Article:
Everyone’s Got Something: Celebrating Disabilities
One in every four people in the United States has some type of disability.
Sometimes, it’s obvious: a pair of glasses, hearing aids or a wheelchair. For others, there may be no outward sign: a mental health struggle, a medical condition or a learning disability.
No matter the issue, Kent State University’s Student Accessibility Services is here to help.
The office, located behind the elevators on the first floor of the University Library on the Kent Campus, aids students dealing with any type of disability. (For faculty and staff, accessibility assistance is offered through Human Resources, within the Division of People, Culture and Belonging).
Student Accessibility Services is celebrating October as Disability Awareness Month, with events and activities to spread the word to students that they are not alone in their struggle and that help is available.
“One in four people across the country has a disability,” said Amanda Feaster, director of Student Accessibility Services, “So that’s somebody you know, no matter who you are or what your job is. Somebody you know has a disability. It is a very normal experience, even though each person experiences their disability a little bit differently, it’s something a lot of people collectively do experience.
“So, our hope is to raise some awareness about that, reduce some of the stigma, and then create opportunities for our students to engage with some strategies, some ideas and some celebration around disability.”
Kent State, Feaster said, has been celebrating disability awareness since 1971, a point of pride for her office.
“Even before there were national laws about accessibility and requiring accommodations, it was something Kent State was already doing,” she said.
October was selected to coincide with National Disability Employment Awareness Month.
“Many national organizations use this month to focus on what it looks like to have a disability and employment,” Feaster said.
Disabilities are wide-ranging, Feaster explained, and are any physical or mental impairment that limits a major life activity for students.
A disability can be something sensory, such as blindness, deafness or being hard of hearing, but it can also be anxiety, depression or bipolar disorder, or a medical condition such as diabetes or Crohn’s disease, or a learning disability, ADHD or autism spectrum disorder.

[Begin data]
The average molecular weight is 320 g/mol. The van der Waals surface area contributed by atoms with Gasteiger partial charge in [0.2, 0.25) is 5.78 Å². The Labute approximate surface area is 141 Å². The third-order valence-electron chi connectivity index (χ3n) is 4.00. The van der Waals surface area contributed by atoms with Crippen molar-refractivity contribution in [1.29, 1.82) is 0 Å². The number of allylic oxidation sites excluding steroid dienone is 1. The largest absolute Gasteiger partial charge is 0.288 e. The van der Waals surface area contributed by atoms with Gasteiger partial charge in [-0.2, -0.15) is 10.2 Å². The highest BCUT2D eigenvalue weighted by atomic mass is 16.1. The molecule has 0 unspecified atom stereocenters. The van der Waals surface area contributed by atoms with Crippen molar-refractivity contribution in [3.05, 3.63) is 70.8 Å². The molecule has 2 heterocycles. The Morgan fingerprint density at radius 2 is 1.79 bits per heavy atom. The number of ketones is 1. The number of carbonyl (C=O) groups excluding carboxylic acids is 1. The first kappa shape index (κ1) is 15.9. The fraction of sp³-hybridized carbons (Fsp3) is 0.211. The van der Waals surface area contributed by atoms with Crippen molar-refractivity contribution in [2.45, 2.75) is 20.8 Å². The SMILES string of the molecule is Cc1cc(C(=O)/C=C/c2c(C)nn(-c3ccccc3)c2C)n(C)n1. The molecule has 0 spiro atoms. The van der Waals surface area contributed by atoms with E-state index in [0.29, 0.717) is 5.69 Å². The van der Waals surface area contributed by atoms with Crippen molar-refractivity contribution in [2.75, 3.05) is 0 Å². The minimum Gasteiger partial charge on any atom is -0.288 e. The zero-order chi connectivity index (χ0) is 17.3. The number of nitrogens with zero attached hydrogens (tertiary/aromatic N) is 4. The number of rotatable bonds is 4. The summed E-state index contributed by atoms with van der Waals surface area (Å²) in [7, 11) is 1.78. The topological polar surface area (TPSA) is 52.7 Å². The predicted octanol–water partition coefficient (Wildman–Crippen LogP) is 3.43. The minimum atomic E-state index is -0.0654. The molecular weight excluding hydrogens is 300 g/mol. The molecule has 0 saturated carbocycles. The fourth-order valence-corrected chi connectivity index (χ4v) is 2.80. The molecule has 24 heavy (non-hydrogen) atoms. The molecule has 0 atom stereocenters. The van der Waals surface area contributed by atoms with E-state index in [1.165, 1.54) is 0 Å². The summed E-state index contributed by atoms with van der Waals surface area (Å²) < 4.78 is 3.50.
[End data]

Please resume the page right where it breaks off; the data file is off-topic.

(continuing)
For the past three years, psychological disabilities have been the fastest growing and have become the largest segment of all the disabilities the office serves. “For the past three years, we’ve had a significant increase of about 33%, it’s our biggest category,” Feaster said.
October is a time when many students have begun to experience more serious academic stress with midterms approaching, and Oct. 10 is also World Mental Health Day, both of which make for good timing for Disability Awareness Month.
James Trombka, an access consultant for Student Accessibility Services, said the office has numerous activities planned, including making your own fidget toy, coloring for calmness, destress meditation, and making your own Zen garden. (See the full list of events.)
“This is our second year of doing a lot of big programming since COVID,” he said.
Coffee with a Cop, for instance, allowed students with disabilities to sit down and chat with members of the Kent State Police Services.
The meetings, Feaster said, are important because, while not a big issue at Kent State, interactions between the police and those with disabilities on a national level often are not ideal.
“We like our students to know that our police are certified in crisis intervention training, and to know who they are so that if they have a situation where they need a police officer to be involved, they know a little bit about what to expect,” Feaster said. “Students can feel more comfortable knowing that police understand disability and have some of those positive experiences as well.”
The point of all the activities and events, Trombka said, is to allow students to get to know the office better, and to learn about all the helpful resources available to students.
The awareness is also about getting everyone in the university community to think about disability to eliminate the stigmas that exist.
“The more that people think about disability, the more we are actively creating an environment that confronts some of the ableism that is built into higher education,” Feaster said. Ableism is discrimination of and social prejudice against people with disabilities based on the belief that typical abilities are superior.
Part of that awareness is the office’s use of the disability flag and newly created medallions that display the disability flag, which students can wear at commencement to show their pride in their disabilities.